30 Stories in 30 Days
September is Thyroid Cancer Awareness Month. For the next 4 weeks, we will post stories written by thyroid cancer survivors, caregivers and friends for our 30 Stories in 30 Days campaign. We hope their perspectives and insight will help others along their journey.
This is my truth. My story. My life. Every journey is different, and no cancer story is the same, but one thing remains constant among them: truth. This is our truth, and it’s ours to share to inspire others. My story starts in February 2014. I was eight months pregnant and excited to be giving birth soon! The 18th, a day that always signified my mother’s birthday, would become my cancer diagnosis day. This was the first of many situations that were more than coincidence in my journey. My cancer was meant to be.
The summer before my diagnosis, I learned I was pregnant. Around Christmas, I went to the Emergency Department for some odd symptoms. Initially I was told they were pregnancy-related, but as time passed, things worsened. Swallowing was hard. I had a large lump in my throat. At my 8-month pregnancy checkup, I removed my scarf and looked at my OBGYN. “I think something is wrong. Is this still a pregnancy symptom?” I was immediately sent for an ultrasound, and a biopsy soon after.
On February 18th, I learned my biopsy tested positive for papillary thyroid cancer. I couldn’t listen to half the things my doctor said after “You have cancer.” In my head, I thought, “How did this happen?” I was 31 and healthy. Before pregnancy, I never went to the doctor. Now, I was sitting in front of a doctor 1-3 times a month. I realized this baby was my angel and I couldn’t wait to kiss him/her to say thank you.
To move forward with my cancer operation quickly, my C-section was moved up a week. On March 10th, I woke up from the anesthesia and saw my angel lying next to me – a precious little girl. We were discharged on Saturday, and I was back at the hospital for my cancer surgery on Monday. I had a full thyroidectomy and lateral neck dissection. The cancer was more aggressive than anticipated – 57 of the 65 removed lymph nodes were malignant. I would have to come back for removal of more lymph nodes.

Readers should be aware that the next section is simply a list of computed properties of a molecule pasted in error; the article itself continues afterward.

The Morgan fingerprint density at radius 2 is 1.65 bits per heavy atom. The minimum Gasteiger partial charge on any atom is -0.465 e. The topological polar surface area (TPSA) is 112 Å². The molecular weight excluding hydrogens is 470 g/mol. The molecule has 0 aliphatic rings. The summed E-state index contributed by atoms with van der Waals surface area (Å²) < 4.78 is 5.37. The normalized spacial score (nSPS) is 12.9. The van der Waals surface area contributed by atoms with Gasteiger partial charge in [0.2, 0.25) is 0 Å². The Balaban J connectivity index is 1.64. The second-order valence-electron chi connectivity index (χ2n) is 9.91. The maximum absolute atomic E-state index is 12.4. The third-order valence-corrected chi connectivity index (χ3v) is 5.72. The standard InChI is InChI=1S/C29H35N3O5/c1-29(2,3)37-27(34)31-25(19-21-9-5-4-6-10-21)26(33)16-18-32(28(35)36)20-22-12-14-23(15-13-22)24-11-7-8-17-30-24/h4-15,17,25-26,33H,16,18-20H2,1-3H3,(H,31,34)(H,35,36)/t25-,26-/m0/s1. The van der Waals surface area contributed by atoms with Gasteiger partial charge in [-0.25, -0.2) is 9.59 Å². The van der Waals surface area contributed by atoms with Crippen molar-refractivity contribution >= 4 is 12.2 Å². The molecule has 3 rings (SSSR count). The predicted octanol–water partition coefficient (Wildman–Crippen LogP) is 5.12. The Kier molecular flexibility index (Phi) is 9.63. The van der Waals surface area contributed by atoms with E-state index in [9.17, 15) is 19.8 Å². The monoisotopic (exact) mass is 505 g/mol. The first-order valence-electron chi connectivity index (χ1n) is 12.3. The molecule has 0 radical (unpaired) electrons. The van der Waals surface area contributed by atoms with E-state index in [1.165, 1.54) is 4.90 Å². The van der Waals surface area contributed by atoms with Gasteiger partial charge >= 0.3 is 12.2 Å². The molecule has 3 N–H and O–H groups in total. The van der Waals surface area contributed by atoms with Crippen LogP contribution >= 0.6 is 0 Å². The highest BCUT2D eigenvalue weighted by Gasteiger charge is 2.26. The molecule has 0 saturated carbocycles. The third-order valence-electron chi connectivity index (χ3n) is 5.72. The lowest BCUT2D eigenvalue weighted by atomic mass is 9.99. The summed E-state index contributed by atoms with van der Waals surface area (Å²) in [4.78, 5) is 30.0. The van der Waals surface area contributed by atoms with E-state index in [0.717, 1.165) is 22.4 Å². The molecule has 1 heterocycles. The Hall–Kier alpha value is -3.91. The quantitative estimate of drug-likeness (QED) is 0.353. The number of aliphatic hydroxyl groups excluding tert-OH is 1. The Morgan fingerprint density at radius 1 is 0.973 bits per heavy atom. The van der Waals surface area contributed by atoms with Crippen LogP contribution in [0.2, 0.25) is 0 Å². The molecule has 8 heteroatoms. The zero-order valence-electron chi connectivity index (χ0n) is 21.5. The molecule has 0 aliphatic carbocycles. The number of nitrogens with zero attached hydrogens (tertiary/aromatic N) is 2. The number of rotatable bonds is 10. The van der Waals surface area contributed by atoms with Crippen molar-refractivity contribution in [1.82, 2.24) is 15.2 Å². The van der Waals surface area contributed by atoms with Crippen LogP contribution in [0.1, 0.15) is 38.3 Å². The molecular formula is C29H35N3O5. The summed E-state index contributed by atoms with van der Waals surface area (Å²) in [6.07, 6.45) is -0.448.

In April 2014 I was hospitalized for 3 days due to dangerously high calcium levels. The following month, I had my second neck dissection. 8 of the 11 lymph nodes removed were cancerous. I now have a scar from one ear across my neck to the other, almost like a smile beneath my smile; my warrior wound. In July, after recovery from my second operation, I spent 3 days in hospital isolation for radiation treatment. My 6-month post analysis showed cancer had spread to the chest/armpit lymph nodes. Disappointment would be an understatement. I spent the remainder of the year figuring out a new game plan.
In February 2015, 86 lymph nodes were removed from my collarbone, armpit, and chest cavity. In June, I was administered the highest level of radiation allowed. Sadly, the cancer remained. 2016 to 2017 was a lot of “wait and see” – I still had cancer and now severe hyperthyroidism. I did not feel like myself for a long time. Bloodwork still showed I had cancer, and it was likely resistant to the radiation.
Towards the end of 2017, I learned I had cancer in my lungs and nodes in my neck. The lung entry came as a shock. In March 2018, I was treated with radiation again, putting me close to the maximum exposure limit. My post-radiation bloodwork in July showed I still had cancer. I felt like a broken record.
My cancer has changed me mentally. I firmly believe everything has a purpose and we are given challenges for a reason. Mine was cancer. It allows me to live life with my angel, feel alive, and not sweat the small stuff. My cancer was meant to be. I am forever changed, positively. I am not defined by cancer – I am defined by how I choose to live with cancer. Time will tell if I can beat this thing for good. Until then, I live for my daughter. I will spend every day of my life protecting my sweet angel who saved mine.